The irony is that the person who said that he regretted the Freedom of Information Act 2000 most was the former Member of Parliament Jack Straw, who introduced it. He said that he looked back on it as one of the things that he had got wrong. This Government are committed to the Act, but we want to ensure that it works well and fairly, and cannot be abused or misused. It is, on occasion, misused by those who use it as, effectively, a research tool to generate stories for the media, and that is not acceptable. It is a legitimate and important tool for those who want to understand why and how Governments make decisions, and this Government do not intend to change that.
His comments have been widely reported. The fact his comments are recorded in Hansard mean Grayling – who previously fell out of favour after announcing that he felt hotel owners had the right to turn gay couples away – can’t complain about being misquoted this time.
You can only speculate as to why he’s said what he has said. Being charitable, maybe he was just being honest. More likely, however, is the fact that the fervour in Whitehall to reign in the the FOI Act means it’s all but a given in many minds that it will be.
If a picture tells a thousand words, then a screen grab of an article on the Guardian’s website is perhaps a bit of a con, but it sums up neatly the grave threat currently facing the Freedom of Information Act:
The post-election review set up to look into the working of the Freedom Of Information Act has felt like a foregone conclusion. Its terms of reference were originally as follows:
It shouldn’t be a surprise that a Government is planning to deliver what could be a devastating blow to the Freedom of Information Act. It probably should be a surprise, however, that it has taken so long.
This lunchtime, the Government, still in the first flush of ‘oh, so we really are in charge, aren’t we!’ thinking, announced a ‘commission’ to look at the Freedom of Information Act.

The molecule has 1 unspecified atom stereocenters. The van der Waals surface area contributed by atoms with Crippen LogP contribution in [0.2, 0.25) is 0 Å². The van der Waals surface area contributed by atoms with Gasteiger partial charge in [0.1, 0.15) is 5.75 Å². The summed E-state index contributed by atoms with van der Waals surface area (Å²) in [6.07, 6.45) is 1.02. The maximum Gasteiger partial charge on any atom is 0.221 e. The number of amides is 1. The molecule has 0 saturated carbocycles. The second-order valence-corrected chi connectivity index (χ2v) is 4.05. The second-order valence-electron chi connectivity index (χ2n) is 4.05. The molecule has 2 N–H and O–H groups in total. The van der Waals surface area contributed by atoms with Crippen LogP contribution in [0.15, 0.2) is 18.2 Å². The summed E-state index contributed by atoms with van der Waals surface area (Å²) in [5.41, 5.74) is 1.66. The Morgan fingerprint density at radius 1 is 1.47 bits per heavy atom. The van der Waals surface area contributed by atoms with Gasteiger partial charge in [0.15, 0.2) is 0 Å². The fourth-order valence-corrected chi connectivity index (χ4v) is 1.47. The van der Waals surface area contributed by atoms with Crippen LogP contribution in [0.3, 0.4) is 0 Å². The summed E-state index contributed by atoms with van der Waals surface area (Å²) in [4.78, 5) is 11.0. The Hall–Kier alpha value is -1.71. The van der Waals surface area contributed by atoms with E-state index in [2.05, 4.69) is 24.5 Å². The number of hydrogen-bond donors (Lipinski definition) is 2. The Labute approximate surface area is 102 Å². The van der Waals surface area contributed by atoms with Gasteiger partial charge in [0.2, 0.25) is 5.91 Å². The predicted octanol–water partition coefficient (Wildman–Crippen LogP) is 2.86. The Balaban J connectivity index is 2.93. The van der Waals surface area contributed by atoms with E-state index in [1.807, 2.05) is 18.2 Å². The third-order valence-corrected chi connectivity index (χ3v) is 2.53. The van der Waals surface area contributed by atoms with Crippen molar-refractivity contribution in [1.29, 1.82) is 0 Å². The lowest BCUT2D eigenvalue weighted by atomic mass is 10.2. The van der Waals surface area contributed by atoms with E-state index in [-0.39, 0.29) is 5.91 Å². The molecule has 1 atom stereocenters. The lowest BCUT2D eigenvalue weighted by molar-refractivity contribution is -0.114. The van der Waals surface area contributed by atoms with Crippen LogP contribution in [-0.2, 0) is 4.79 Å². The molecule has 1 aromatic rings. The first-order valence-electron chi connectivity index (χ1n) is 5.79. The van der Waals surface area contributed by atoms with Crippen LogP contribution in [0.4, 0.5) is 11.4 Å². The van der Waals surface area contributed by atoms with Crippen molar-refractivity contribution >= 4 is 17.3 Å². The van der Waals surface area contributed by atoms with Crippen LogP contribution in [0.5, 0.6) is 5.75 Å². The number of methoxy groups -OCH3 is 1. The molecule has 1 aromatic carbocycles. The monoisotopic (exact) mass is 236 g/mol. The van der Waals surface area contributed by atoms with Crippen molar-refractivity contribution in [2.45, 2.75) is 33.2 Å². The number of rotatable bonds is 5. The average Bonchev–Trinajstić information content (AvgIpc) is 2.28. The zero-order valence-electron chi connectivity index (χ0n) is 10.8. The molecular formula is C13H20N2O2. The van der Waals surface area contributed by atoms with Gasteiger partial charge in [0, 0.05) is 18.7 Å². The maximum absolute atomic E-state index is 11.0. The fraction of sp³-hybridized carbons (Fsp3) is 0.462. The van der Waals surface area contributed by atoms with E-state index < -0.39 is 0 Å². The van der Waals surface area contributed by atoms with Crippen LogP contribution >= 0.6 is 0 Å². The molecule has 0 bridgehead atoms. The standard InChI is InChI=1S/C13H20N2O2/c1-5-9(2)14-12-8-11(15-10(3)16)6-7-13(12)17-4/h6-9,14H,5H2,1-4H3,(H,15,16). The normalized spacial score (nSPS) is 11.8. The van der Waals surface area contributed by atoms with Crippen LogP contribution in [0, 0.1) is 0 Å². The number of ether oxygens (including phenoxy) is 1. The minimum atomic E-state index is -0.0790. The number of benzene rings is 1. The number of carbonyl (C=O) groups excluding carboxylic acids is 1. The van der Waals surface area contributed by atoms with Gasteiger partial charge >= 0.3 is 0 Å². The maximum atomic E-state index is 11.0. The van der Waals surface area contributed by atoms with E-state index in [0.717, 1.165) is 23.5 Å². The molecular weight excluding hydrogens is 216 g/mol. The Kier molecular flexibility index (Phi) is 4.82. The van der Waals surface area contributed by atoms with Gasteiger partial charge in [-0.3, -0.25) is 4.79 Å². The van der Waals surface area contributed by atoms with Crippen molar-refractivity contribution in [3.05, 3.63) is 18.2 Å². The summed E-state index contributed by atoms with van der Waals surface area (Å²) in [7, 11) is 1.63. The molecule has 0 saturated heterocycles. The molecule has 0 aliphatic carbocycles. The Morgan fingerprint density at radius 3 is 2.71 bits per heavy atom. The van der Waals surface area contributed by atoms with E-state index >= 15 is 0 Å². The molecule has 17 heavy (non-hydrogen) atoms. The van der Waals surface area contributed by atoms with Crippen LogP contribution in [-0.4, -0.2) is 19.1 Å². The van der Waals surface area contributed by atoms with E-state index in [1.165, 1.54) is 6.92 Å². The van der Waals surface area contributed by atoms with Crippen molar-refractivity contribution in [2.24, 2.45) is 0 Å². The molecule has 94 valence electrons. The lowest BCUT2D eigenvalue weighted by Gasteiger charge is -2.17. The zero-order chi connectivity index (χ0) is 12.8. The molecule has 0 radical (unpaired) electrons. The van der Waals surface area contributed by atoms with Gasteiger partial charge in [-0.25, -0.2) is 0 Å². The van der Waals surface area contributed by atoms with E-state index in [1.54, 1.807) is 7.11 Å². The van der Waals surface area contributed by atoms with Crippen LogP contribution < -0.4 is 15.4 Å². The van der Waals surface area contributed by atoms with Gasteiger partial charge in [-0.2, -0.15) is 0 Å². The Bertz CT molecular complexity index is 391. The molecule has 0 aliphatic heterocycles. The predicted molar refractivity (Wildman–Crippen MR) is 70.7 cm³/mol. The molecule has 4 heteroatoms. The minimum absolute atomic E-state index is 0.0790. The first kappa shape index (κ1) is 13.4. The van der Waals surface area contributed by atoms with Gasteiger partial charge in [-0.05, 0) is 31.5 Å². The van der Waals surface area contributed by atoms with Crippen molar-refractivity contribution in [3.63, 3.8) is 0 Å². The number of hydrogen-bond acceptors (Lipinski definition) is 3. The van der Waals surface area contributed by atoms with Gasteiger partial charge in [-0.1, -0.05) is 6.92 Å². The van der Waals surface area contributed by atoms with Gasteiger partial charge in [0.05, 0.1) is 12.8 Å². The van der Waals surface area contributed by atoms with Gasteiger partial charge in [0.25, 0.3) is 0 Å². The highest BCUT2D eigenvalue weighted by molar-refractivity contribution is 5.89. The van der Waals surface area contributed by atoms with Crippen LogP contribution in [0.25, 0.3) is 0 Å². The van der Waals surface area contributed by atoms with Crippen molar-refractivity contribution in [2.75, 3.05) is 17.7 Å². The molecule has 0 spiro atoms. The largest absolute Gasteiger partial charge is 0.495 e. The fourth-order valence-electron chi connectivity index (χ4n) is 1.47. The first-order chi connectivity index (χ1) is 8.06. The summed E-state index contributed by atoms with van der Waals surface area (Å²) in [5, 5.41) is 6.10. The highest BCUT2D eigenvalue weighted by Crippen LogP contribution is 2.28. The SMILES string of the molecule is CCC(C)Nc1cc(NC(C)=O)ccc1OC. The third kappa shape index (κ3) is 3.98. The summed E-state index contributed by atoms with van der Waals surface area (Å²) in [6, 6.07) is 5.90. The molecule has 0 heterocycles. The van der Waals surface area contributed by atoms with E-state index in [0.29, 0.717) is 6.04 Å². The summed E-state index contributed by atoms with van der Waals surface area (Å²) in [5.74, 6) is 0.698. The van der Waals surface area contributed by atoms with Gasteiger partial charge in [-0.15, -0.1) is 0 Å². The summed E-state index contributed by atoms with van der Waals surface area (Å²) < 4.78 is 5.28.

The Government’s position is pretty plain. Michael Gove, the former FOI-dodging education secretary who tried to claim sending emails via gmail and not government accounts meant they weren’t covered by the Act, set out the government’s view pretty clearly shortly after becoming justice secretary.
At the heart of this commission is the concern that civil servants don’t feel they can speak freely for fear of what they say, or more aptly write, ending up becoming public via the Freedom of Information Act. Call me a cynic if you wish, but I spy a smokescreen aimed at making it harder for those in power to be held accountable by those who ultimately pay their wages – you and I.
Why do I think that? Some reasons:
When police and crime commissioners were first proposed by the coalition government, the idea was that they would make police forces more accountable.
According to the Association of Police and Crime Commisioners:
The role of the PCCs is to be the voice of the people and hold the police to account. They are responsible for the totality of policing.
PCCs aim to cut crime and deliver an effective and efficient police service within their force area.
PCCs have been elected by the public to hold Chief Constables and the force to account, effectively making the police answerable to the communities they serve.
So how’s that thing about holding the police force to account going down in Grimsby, Humberside?
Thousands of suspected criminals are dodging justice after disappearing while on bail in Northern Ireland, it can be revealed.
Some of them are still on the run more than three decades after they vanished.
The suspects are linked to almost 13,000 crimes, including dozens of sex offences.
Nearly 1,500 individuals have been at large for at least a decade.
The figures have been branded “embarrassing”, with justice officials accused of allowing people to vanish into thin air.